Introduction: Patients with severe acquired brain injury (ABI) are often mobilised using a tilt-table. Complications such as orthostatic intolerance have been reported. The primary objective of this study was to investigate if using a tilt-table was feasible for mobilising patients with severe ABI admitted for sub-acute rehabilitation. We also investigated change in arousal, treatment duration before termination due to orthostatic reactions and change in muscle tone.
Material and methods: A total of 16 patients with severe ABI were included. The patients were tilted head-up, and blood pressure, heart rate, breathing frequency and eye opening were recorded before and during the intervention. Furthermore, muscle tone was recorded before and after the intervention.
Results: Fifteen of the 16 patients did not complete the 20-min. session of tilt training due to orthostatic intolerance. There was a significant increase in the proportion of time that the patients had open eyes during treatment as compared with before treatment (p < 0.01). The mean time to occurrence of symptoms at the first, second and third tilt was 244 (standard deviation (SD) = ± 234) sec., 277 (SD = ± 257) sec. and 155 (SD = ± 67) sec., respectively.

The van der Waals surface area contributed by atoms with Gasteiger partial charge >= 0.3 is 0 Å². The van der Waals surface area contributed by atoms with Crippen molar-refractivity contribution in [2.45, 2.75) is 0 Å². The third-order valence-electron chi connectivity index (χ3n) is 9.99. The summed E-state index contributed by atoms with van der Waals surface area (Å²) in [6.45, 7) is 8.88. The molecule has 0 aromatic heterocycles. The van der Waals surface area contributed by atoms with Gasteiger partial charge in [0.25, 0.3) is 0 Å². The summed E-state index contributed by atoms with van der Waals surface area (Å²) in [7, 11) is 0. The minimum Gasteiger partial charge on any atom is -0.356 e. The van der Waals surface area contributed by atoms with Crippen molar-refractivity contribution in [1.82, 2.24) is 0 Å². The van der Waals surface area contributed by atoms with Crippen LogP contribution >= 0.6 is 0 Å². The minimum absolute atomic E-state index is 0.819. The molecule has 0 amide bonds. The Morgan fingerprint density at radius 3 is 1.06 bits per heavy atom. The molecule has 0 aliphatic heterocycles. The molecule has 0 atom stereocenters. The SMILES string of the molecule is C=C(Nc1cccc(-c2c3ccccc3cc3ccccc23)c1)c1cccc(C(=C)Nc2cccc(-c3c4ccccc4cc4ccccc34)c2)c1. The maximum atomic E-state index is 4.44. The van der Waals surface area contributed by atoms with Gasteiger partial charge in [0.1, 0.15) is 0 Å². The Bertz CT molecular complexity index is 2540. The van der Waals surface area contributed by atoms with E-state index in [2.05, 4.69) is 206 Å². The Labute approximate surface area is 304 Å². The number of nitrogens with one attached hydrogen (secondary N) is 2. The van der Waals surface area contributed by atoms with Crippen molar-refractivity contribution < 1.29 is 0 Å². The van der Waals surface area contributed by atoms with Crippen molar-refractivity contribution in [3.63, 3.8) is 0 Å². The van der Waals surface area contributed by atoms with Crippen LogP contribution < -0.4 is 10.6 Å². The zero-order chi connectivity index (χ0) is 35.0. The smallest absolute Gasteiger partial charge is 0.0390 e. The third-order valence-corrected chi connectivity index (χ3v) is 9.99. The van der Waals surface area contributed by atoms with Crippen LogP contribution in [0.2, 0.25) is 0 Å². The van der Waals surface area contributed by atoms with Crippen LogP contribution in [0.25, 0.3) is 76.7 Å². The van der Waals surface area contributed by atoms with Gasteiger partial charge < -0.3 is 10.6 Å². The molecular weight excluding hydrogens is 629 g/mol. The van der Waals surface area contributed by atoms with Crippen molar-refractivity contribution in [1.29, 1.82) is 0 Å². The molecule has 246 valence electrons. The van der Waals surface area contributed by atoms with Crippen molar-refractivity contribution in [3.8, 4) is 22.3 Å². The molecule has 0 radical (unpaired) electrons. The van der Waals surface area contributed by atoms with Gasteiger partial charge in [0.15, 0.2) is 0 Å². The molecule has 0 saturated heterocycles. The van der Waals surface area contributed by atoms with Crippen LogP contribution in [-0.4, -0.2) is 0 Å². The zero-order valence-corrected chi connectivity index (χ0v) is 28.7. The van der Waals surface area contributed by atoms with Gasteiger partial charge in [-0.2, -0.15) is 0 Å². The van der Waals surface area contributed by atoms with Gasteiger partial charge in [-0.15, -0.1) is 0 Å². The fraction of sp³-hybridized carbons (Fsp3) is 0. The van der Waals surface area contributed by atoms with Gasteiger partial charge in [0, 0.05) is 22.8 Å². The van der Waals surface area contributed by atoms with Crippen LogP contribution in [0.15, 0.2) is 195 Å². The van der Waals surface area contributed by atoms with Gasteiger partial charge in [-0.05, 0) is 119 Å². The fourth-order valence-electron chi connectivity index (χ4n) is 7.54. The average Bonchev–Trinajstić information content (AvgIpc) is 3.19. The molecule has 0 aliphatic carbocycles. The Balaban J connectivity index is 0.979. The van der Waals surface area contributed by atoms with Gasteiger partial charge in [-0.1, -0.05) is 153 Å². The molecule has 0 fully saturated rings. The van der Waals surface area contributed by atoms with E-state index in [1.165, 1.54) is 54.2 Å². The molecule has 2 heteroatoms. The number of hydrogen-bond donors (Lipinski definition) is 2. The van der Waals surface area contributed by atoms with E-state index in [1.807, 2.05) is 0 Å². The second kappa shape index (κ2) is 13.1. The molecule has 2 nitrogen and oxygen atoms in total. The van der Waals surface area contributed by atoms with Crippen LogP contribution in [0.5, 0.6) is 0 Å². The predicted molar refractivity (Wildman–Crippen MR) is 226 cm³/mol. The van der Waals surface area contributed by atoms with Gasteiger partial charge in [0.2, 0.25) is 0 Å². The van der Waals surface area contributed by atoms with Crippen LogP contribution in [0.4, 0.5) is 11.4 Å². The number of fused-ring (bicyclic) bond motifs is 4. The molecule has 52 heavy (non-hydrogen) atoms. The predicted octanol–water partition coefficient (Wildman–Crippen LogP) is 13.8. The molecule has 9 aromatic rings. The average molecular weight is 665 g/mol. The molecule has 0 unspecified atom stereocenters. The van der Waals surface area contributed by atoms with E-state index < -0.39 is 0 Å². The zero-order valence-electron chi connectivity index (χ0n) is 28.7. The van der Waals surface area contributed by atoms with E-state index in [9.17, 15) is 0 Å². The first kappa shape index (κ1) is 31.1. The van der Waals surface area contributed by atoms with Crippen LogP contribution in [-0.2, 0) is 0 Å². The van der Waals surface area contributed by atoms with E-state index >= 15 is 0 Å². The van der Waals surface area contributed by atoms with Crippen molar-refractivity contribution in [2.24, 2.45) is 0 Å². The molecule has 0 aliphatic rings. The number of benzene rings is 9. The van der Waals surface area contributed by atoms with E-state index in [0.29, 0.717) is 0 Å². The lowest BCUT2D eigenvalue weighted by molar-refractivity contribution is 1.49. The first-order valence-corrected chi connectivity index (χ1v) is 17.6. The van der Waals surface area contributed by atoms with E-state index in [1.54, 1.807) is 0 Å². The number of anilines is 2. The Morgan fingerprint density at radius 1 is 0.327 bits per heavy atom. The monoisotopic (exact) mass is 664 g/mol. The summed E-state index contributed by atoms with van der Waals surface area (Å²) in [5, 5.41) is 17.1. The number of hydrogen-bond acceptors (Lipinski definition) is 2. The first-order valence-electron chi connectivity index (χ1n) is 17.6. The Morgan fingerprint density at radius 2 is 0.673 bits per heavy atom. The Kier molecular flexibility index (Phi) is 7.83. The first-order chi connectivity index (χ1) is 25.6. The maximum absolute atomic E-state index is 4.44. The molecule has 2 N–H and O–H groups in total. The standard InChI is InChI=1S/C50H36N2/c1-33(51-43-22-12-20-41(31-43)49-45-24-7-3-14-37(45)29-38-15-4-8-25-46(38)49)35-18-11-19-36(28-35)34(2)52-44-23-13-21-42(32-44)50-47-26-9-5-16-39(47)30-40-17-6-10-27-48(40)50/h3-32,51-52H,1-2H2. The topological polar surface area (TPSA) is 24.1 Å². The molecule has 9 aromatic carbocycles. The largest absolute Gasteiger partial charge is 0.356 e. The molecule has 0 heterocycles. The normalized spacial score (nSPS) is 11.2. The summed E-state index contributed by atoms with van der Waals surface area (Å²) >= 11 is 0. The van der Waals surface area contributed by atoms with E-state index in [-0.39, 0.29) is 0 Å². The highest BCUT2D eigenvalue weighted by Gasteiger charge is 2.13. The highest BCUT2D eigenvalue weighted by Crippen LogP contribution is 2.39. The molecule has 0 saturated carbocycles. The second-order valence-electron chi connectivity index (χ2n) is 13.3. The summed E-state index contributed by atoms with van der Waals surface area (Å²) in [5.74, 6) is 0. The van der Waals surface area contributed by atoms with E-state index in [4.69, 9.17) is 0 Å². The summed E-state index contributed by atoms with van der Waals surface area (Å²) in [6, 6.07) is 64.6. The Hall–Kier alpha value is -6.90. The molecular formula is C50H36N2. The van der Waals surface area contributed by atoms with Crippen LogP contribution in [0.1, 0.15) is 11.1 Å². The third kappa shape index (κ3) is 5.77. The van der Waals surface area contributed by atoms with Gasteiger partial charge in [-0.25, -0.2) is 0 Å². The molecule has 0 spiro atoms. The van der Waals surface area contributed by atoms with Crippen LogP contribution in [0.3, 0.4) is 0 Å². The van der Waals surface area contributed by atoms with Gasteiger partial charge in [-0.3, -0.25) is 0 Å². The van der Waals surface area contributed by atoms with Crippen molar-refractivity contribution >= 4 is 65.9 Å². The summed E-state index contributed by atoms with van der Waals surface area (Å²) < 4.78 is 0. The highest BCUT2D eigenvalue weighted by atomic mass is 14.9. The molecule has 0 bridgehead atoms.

Conclusion: Patients with severe sub-acute ABI show orthostatic intolerance when mobilised on a tilt-table which results in a low mobilisation intensity. However, the patients showed a significant increase in arousal during mobilisation.
Funding: No external funding was received for this study. All resources were provided by the Department of Neurorehabilitation, Traumatic Brain Injury Unit, Glostrup University Hospital.
Trial registration: not relevant.